Subscriptions are being driven by younger demographics, with those under 35 over-indexing in each market except Saudi Arabia where it is driven by those aged 45 years and over.
All but two markets analyzed enjoyed subscriber growth between Q3 2018 and Q1 2019, with Saudi Arabia (+8.1%), Australia (+6.8%) and Denmark (+6.3%) spearheading expansion.
The Netherlands and Japan are the only markets where subscriber growth has stagnated since Q3 2018.
WarnerMedia July 9 unveiled HBO Max as the name of its new subscription streaming service launching in 2020.
The service will be anchored by HBO and will be “Maximized” with an extensive collection of exclusive original programming (Max Originals) and the best-of-the-best from WarnerMedia’s portfolio of brands and content libraries.
New deals with Warner Bros. Television and others for HBO Max announced include exclusive streaming rights at launch to all 236 episodes of “Friends” — one of the biggest hits on television and in streaming (currently on Netflix).
The exclusive streaming rights at launch to all episodes of “The Fresh Prince of Bel Air” and “Pretty Little Liars.”
The exclusive streaming home to a string of new Warner Bros.’ produced dramas for The CW beginning with the fall 2019 season, including new DC Entertainment series “Batwoman” and “Katy Keene” (a spinoff of “Riverdale”).
New exclusive movie production deals with Greg Berlanti and Reese Witherspoon.
Berlanti will produce an initial four movies focused in the young adult space, while Witherspoon’s Hello Sunshine will produce at least two films.
HBO Max, scheduled to launch commercially in spring of 2020, is anticipated to premiere with 10,000 hours of premium content.
“HBO Max will bring together the diverse riches of WarnerMedia to create programming and user experiences not seen before in a streaming platform. HBO’s world-class programming leads the way, the quality of which will be the guiding principle for our new array of Max Originals, our exciting acquisitions, and the very best of the Warner Bros. libraries, starting with the phenomenon that is ‘Friends,’” Robert Greenblatt, chairman of WarnerMedia Entertainment and Direct-To-Consumer, said in a statement.
“Under the leadership of two of the strongest creative visionaries — Casey Bloys (HBO) and Kevin Reilly (original content and acquisitions) — and two of the most experienced digital experts — Tony Goncalves and Andy Forssell — I have no doubt they and their dedicated teams will deliver the world’s best storytelling to audiences of all ages wherever and whenever they want it.”
Max Original series previously announced include:
“Dune: The Sisterhood,” an adaptation of Brian Herbert and Kevin Anderson’s book based in the world created by Frank Herbert’s book Dune, from director Denis Villeneuve.
“Tokyo Vice,” based on Jake Adelstein’s non-fiction first-hand account of the Tokyo Metropolitan Police beat starring Ansel Elgort.
“The Flight Attendant,” a one-hour thriller series based on the novel by Chris Bohjalian, which will star Kaley Cuoco, who is also executive producing alongside Berlanti.
“Love Life,” a 10-episode half-hour romantic comedy anthology series starring “Pitch Perfect” star Anna Kendrick, who will also executive produce alongside Paul Feig.
“Station Eleven,” a post-apocalyptic limited series based on Emily St. John Mandel’s international bestseller, adapted by Patrick Somerville and directed by Hiro Murai.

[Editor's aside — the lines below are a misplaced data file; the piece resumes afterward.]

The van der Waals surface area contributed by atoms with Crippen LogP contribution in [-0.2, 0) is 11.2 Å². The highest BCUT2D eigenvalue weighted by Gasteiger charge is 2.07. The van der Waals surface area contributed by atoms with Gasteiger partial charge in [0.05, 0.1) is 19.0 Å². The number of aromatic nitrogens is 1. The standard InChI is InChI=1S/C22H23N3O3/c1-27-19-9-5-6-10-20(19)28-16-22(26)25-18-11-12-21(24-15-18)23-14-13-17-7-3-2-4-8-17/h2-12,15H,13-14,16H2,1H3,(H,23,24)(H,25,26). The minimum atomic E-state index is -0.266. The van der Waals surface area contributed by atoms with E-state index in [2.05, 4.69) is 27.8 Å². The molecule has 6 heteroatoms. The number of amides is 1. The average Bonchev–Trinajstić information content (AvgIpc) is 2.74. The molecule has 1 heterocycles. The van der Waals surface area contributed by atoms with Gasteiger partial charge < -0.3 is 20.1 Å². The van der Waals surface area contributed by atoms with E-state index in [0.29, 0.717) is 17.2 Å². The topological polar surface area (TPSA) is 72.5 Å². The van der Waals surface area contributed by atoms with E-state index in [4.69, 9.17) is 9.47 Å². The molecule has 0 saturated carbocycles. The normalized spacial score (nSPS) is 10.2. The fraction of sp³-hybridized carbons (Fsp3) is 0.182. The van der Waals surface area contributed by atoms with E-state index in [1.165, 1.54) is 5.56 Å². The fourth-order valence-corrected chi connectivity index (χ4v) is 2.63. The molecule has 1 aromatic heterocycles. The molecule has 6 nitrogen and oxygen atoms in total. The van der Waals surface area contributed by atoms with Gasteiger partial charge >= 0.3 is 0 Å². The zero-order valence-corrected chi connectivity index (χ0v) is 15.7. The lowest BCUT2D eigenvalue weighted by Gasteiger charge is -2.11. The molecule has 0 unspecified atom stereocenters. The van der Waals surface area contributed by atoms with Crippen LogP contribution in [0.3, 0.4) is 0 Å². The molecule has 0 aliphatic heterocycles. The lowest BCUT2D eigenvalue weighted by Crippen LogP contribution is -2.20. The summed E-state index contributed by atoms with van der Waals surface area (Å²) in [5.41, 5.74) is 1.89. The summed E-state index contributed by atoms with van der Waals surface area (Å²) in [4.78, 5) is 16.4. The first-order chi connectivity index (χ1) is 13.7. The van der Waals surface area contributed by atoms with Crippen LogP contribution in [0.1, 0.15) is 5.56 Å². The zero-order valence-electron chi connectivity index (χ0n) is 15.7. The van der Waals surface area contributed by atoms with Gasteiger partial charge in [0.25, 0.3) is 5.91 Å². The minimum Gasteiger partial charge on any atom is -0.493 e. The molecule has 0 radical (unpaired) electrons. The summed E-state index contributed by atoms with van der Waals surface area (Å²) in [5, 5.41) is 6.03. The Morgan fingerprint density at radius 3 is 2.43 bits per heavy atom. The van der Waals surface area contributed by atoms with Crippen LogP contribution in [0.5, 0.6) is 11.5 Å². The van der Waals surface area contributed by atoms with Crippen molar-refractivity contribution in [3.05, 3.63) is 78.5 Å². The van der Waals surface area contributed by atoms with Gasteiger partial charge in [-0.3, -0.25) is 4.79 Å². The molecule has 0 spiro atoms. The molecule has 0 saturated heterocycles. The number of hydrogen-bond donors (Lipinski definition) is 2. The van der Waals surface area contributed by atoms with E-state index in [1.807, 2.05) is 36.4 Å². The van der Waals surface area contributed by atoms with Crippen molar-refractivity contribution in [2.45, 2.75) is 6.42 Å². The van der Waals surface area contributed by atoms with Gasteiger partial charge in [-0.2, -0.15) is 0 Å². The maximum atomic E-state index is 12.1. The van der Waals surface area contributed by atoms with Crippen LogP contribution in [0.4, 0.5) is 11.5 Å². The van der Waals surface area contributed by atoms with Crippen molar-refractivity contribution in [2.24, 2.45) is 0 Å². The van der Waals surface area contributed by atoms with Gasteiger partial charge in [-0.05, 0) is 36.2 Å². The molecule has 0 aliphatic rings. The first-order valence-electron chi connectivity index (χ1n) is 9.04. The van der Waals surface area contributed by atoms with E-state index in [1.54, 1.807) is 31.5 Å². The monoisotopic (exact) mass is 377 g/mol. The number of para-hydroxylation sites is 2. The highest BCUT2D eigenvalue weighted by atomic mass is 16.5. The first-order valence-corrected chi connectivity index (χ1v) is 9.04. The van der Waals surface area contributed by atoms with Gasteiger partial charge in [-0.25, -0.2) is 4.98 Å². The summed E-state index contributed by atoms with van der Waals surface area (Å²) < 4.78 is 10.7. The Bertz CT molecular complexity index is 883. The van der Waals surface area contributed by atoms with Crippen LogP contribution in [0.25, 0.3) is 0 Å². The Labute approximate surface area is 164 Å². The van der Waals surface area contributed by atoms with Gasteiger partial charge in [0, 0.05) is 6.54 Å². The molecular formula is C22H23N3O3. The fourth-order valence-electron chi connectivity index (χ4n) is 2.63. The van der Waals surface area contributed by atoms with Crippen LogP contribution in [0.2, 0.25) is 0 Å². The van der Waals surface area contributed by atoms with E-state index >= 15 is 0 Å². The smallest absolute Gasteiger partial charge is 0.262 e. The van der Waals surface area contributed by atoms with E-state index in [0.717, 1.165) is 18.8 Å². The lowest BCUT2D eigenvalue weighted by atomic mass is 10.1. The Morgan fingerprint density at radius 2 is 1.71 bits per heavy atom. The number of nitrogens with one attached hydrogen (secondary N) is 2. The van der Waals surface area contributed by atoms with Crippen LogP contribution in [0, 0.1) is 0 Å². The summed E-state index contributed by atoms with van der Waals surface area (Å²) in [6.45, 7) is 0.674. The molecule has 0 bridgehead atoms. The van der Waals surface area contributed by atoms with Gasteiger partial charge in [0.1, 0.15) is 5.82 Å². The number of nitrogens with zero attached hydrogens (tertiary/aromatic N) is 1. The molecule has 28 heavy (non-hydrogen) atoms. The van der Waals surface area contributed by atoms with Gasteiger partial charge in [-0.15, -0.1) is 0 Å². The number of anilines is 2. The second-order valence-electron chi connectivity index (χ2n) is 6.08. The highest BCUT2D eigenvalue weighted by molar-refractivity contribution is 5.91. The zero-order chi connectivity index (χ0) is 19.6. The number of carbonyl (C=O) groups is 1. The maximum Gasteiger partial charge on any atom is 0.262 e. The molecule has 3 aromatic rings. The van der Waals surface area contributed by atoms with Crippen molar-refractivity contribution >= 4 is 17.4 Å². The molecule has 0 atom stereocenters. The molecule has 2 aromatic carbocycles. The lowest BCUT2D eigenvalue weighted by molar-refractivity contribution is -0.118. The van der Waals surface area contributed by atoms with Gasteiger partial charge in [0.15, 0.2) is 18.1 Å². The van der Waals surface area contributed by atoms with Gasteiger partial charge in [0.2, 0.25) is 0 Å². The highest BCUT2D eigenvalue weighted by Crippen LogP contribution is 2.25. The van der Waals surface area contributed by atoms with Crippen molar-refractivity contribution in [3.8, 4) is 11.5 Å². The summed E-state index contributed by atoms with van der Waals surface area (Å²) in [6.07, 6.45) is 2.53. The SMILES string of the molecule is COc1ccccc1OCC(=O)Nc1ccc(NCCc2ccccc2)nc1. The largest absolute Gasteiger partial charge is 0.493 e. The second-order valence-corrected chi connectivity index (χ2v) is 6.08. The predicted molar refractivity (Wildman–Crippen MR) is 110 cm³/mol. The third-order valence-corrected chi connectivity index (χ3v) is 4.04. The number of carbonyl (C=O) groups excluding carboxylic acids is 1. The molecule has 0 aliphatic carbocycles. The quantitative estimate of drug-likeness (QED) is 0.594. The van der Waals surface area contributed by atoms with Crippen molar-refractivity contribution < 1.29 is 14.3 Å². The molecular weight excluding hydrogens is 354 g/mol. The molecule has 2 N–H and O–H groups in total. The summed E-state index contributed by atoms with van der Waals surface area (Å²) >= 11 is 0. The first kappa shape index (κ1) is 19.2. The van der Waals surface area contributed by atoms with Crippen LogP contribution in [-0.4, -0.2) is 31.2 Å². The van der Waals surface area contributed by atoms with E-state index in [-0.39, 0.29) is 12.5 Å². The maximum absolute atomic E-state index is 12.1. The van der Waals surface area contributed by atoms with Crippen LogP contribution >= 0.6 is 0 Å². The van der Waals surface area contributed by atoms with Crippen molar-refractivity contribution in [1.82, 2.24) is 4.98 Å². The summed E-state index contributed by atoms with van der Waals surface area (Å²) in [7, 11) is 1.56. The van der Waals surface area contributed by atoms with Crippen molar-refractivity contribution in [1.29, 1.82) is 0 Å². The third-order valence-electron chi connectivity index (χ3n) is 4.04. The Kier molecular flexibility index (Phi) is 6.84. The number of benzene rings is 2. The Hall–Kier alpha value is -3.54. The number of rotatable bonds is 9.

“Made for Love,” a 10-episode, half-hour, straight-to-series adaptation based on the tragicomic novel of the same name by Alissa Nutting, also from Somerville and directed by S.J. Clarkson.
“Gremlins,” an animated series from Warner Bros. Animation and Amblin Entertainment based on the original movie.
Highlights of HBO programming previously announced for 2020 and 2021 include:
Stephen King’s “The Outsider,” a dark mystery starring Ben Mendelsohn, produced and directed by Jason Bateman.
“Lovecraft Country,” a unique horror series based on a novel by Matt Ruff, written and executive produced by Misha Green, and executive produced by Jordan Peele and J.J. Abrams.
“The Nevers,” Joss Whedon’s new science fiction series starring Laura Donnelly.
“The Gilded Age,” the opulent world of 1885 New York from “Downton Abbey’s” Julian Fellowes.
“Avenue 5,” high satire aboard a space-bound cruise ship from Armando Iannucci (“Veep”), starring Hugh Laurie and Josh Gad.
“The Undoing,” a psychological thriller from David E. Kelley, directed by Susanne Bier starring Nicole Kidman and Hugh Grant.
“The Plot Against America,” reimagined history based on Phillip Roth’s novel written and executive produced by David Simon and Ed Burns, starring Winona Ryder and John Turturro.
“Perry Mason,” the classic legal drama for a new generation, executive produced by Robert Downey Jr. and Susan Downey, with Matthew Rhys in the title role.
“I Know This Much Is True,” a complex family drama starring Mark Ruffalo playing twin brothers, one of whom has schizophrenia, based on the best-selling novel by Wally Lamb, written and directed by Derek Cianfrance.
Casey Bloys, programming president of HBO, continues to oversee content on the HBO service, with investment in HBO original programming having been increased 50% over normal spending.
Kevin Reilly, president of the Warner Media Entertainment Networks that include TNT, TBS, and truTV, also serves as chief content officer of HBO Max overseeing all new Max Originals and library content.
Tony Goncalves, CEO of Otter Media, now oversees the development of HBO Max with Andy Forssell, also from Otter Media and formerly CEO of Hulu, as the general manager.
Some of Hollywood’s most successful creators and producers are looking forward to the new service, including the following who are either producing for HBO and/or an upcoming HBO Max Original:
“WarnerMedia has three things going for it with this new streaming service. One, they have an incredible history and legacy of storytelling. Two, they’re super future-focused and trying to be the best. And three, they’re letting people like me embarrass myself episode after episode until I find love. I couldn’t be more excited to be a part of this family,” Anna Kendrick said.
“Back in 1991, after a decade in television, I began writing a series of novels that I knew would never be filmed,” said George R.R. Martin, creator of “Game of Thrones.”